Now, the latter possibility has been officially taste-tested.
Food scientist Hanni Rutzler said the lab-grown meat that debuted in London earlier this week has “quite some flavor, quite some intense taste.” Notice she didn’t say that the flavor or taste are good. She did concede that it’s “close” to meat. Yay?
The second official taster, author Josh Schonwald, confirmed that the texture “has a feel like meat,” and then he compared it to a McDonald’s Burger and a Boca Burger, neither of which are meat.
The lab-grown burger is less fatty than one would get from a cut of real beef, and the premier lab-grown meal took three months and about $325,000 to make. Does it at least come with a little toy?
The technology behind the synthetic meat was developed by Dr. Mark Post, head of physiology at Maastricht University, who made the burger by stringing together tens of thousands of protein strands grown in petri dishes from cattle stem cells.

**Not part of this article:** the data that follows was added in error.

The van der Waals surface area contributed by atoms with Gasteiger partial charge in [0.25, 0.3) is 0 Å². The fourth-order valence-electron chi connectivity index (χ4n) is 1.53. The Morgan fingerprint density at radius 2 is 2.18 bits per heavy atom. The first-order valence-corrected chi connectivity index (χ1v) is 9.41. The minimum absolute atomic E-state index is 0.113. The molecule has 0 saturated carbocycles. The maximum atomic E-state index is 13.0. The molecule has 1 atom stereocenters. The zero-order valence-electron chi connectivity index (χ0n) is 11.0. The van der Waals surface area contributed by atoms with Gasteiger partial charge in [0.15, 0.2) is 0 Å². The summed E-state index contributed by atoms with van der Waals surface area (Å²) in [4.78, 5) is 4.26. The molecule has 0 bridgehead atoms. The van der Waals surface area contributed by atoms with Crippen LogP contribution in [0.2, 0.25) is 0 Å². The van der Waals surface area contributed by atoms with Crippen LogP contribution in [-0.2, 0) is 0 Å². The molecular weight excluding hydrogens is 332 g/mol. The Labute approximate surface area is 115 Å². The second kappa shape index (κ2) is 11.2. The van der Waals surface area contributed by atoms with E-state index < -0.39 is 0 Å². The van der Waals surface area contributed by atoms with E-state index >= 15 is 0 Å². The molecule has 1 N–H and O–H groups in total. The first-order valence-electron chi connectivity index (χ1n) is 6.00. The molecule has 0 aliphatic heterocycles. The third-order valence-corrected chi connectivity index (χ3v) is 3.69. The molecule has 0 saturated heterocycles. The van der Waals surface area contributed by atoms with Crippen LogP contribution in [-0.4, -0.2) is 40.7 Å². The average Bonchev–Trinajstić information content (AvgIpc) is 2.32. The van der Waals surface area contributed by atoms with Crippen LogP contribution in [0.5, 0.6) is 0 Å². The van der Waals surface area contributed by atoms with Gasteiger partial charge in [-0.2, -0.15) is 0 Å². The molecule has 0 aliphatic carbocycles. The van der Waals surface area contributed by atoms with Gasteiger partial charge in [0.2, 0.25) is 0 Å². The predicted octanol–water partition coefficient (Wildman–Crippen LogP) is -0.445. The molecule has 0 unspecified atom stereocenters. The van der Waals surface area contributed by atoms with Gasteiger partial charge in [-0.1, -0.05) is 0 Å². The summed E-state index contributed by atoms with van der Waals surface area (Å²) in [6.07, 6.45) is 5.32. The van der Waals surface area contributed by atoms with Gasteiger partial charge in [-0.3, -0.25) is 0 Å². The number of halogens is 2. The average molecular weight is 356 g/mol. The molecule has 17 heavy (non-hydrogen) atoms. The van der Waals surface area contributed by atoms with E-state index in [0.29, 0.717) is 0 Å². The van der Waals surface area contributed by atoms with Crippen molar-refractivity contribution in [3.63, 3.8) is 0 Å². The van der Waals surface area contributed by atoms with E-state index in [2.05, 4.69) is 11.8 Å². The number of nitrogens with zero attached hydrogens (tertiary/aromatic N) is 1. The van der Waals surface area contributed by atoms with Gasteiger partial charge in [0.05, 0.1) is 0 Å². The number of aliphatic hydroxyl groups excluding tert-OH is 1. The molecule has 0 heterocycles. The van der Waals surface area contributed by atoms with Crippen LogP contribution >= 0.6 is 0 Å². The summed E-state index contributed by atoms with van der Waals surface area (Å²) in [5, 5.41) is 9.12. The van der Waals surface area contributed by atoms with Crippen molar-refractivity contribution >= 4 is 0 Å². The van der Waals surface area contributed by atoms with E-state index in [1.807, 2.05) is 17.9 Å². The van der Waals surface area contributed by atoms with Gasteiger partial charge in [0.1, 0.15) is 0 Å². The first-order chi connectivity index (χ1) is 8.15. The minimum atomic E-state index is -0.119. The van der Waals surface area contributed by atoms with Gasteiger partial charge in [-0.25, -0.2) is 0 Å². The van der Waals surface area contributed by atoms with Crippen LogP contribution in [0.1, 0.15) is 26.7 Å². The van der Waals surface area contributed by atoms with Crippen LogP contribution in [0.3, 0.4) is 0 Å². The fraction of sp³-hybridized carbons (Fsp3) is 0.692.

Post’s concerns about the long-term future of meat production and consumption echo those of environmentalists and PETA activists, particularly when it comes to greenhouse gas emissions, widespread agricultural effects, and the increasing appetite of carnivores. “Meat demand is going to double in the next 40 years and right now we are using 70% of all our agricultural capacity to grow meat through livestock,” Post said. Lab-grown meat could join the ranks of free range and organic meat in terms of its sustainability and desirability. And, of course, cost.
Post’s work was funded (anonymously, and then not-so-anonymously) by Google co-founder Sergey Brin, who calls the process by which synthetic meat is made a technology with “the capability to transform how we view our world.” And how we eat it, apparently.
Now that the burger’s been tested, the project will focus on improving the taste and lowering the cost to the point that Whole Foods clamors to stock it on its shelves, right next to the $9 organic ketchup. Until then, I think I’ll limit my food adventures to 3-D printed cupcakes.